Sooner or later I’ll pull my head out of the sand and come to grips that its fall. Then I’ll buy a bag of Halloween candy— a small consolation to pacify me for awhile. WEATHER UPDATE: Since starting this blog the weather has finally caught up with the calendar and fall is definitely here! Okay, back to my blog.

As I was saying before the weather update, I’m slowly accepting that the season has shifted and Halloween is right around the corner. With that I have been pondering what all that entails. So I thought for this blog what better topic to talk about than what lies ahead for the next two to three months for us—At least gastronomically speaking that is!

Since I was a child I have always considered Halloween to be the official “kick off” of the holiday season. I’m thinking it had something to do with the yearly tradition of a bulging pillowcase full of candy I had all to myself. Sounds probable! Anyway, Halloween always brought excitement and anticipation knowing that the next month brought Thanksgiving and then the big one -- CHRISTMAS!

I also remember as the fall season rolled around my mom would switch up the daily menus somewhat. And with the cooler weather came more opportunities to enjoy the goodies from the oven, YUM! Although when I think back I don’t remember an over abundance of offerings and the recipes didn’t vary much either.

But, times are different today. Whereas my mom might have been privy to some new dishes to try that she saw in a monthly magazine, today, we are constantly being exposed to ever more appetizing (and typically high calorie) images of food thanks to food shows, Pinterest, newsfeed pop ups, etc. And should I even mention how the coffee shops like Starbucks or Biggby tempt us to drive thru and pick up their latest seasonal drink on our daily commute? Here’s a fun fact for ya, a grande Pumpkin Spice Latte from Starbucks has 48 grams of sugar and that’s without the whipped cream! Now toss in a pumpkin muffin and a couple of candy bars throughout the day (that you bought for the trick or treaters, wink-wink) and the extra sugar and calories consumed by nightfall could be called downright spooky!

So, does that mean that we shouldn’t try new dishes or enjoy some fall goodies? NO WAY! But, we should keep in mind  just how easy it is to let those extra calories “creep” in. Especially if we don’t pick and choose wisely on which new recipes to try. Therefore, I thought it beneficial to share some tips that will hopefully help you to not “fall” in the fall:

Be mindful: Eating increases in the fall
We have a tendency to eat about 200 calories more per day during the fall. Maybe it’s a biological thing—putting on weight in preparation for the potential winter famine our ancestors faced. Or, could it simply be because fatty, high-calorie foods are more readily available during these months? Whatever the case, starting the season with a mindful approach will keep you a step ahead.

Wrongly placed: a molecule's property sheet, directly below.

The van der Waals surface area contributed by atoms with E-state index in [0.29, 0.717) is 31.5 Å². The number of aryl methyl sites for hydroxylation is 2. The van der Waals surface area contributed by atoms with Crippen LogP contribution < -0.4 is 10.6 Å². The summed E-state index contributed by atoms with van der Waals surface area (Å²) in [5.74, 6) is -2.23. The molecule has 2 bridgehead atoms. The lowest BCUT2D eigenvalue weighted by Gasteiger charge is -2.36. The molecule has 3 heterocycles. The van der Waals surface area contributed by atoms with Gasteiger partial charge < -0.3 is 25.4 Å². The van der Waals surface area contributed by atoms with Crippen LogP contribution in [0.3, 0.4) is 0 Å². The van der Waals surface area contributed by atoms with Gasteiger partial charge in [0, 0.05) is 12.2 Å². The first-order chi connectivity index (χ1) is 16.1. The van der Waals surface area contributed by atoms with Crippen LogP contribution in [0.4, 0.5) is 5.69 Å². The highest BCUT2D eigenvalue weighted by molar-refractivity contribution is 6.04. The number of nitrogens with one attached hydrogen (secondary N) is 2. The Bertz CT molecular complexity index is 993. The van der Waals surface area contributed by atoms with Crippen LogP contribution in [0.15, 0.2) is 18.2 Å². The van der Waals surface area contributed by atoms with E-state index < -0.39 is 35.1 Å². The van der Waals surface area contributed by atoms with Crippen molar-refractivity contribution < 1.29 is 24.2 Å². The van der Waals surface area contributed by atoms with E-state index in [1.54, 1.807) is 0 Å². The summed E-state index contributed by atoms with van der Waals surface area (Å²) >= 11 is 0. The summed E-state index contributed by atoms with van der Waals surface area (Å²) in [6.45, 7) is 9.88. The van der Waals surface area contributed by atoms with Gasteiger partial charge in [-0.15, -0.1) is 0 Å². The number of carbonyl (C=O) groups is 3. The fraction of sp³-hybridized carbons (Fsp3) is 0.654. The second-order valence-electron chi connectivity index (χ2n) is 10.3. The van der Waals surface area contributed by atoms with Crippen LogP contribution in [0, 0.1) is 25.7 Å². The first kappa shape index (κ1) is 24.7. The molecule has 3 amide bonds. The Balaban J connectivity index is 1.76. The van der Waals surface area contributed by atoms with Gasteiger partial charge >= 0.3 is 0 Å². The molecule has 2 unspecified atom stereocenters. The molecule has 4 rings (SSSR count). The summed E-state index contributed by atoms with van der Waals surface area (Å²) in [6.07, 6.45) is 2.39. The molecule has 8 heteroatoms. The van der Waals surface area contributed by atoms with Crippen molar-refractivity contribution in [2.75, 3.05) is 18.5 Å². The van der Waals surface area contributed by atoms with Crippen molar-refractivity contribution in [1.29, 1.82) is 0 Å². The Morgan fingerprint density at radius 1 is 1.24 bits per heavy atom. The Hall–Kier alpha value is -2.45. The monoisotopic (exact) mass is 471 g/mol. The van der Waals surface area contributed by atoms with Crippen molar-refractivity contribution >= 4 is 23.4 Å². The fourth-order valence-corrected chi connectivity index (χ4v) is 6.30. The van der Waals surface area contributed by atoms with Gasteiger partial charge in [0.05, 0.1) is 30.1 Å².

Eat The Autumn Colors
Autumn is the season of warm, earthy colors like deep green, dark yellows and brilliant oranges. Nurture yourself by eating fresh seasonal foods. They are typically packed with great nutrients, such as fiber, protein, beta carotene and vitamin C.

Set Goals And Limits
Remember to be realistic. Moderation is the key! If goals are too restrictive or vague, it will be much harder to rise to the challenge. Establish clear nutrition and health goals (dessert two times a week, one cookie instead of two, a thirty minute walk five times a week, etc.)

Pay Attention To Your Wardrobe
When your favorite pair of jeans start to feel a little too snug you will have your first clue that your goals and limits need a little tweaking!

LAST WEATHER UPDATE: As I was putting the finishing touches to this blog I kid you not I looked out my window and it was spitting SNOW! Ya gotta love Michigan! Sheesh! I’m going to go get another candy bar!

Okay, all jesting aside, I really do want to encourage you to be mindful in the months ahead of making good decisions regarding the celebrations. By all means celebrate to your hearts content. But I hope that by being mindful at the beginning of the season you won’t end the season with regret.

If you would like some assistance in helping you navigate this tricky season of treats please call me at (616) 516-1570 or click on the “Contact” tab to set up an appointment. Let the celebrations begin!

CHRONIC STRESS & WEIGHT GAIN — Are They Related?

 

If I were to ask for advice on how to either lose weight or maintain a healthy weight what tips do you think would come my way? How would you answer? I’m thinking the suggestions would go something like this:

  • Drink water instead of sugary drinks
  • Eat good, healthy food
  • Don’t skip breakfast
  • Exercise
  • Make healthy choices when eating out
  • Learn portion size
  • Limit alcohol intake

Did I guess any of your suggestions? I’m going to assume so. In fact I’ve written those same tips in several of my blogs—because it IS good advice! But sometimes even though an individual is trying to live within these good guidelines they still struggle with their weight.

So, what could be the problem then you ask? Well, what if I told you the answer might be stress? Yup! Stress! Or maybe I should say chronic stress and elevated cortisol levels. Being stressed not only plays havoc with our emotions but can also have a dramatic effect on our body physically as well. Cortisol increases actually cause cravings for carbohydrates which can lead to consuming unnecessary calories. Another effect is the storage of excess calories, which most often shows up as fat in the abdominal area and thighs. (Isn’t that great?) NOT!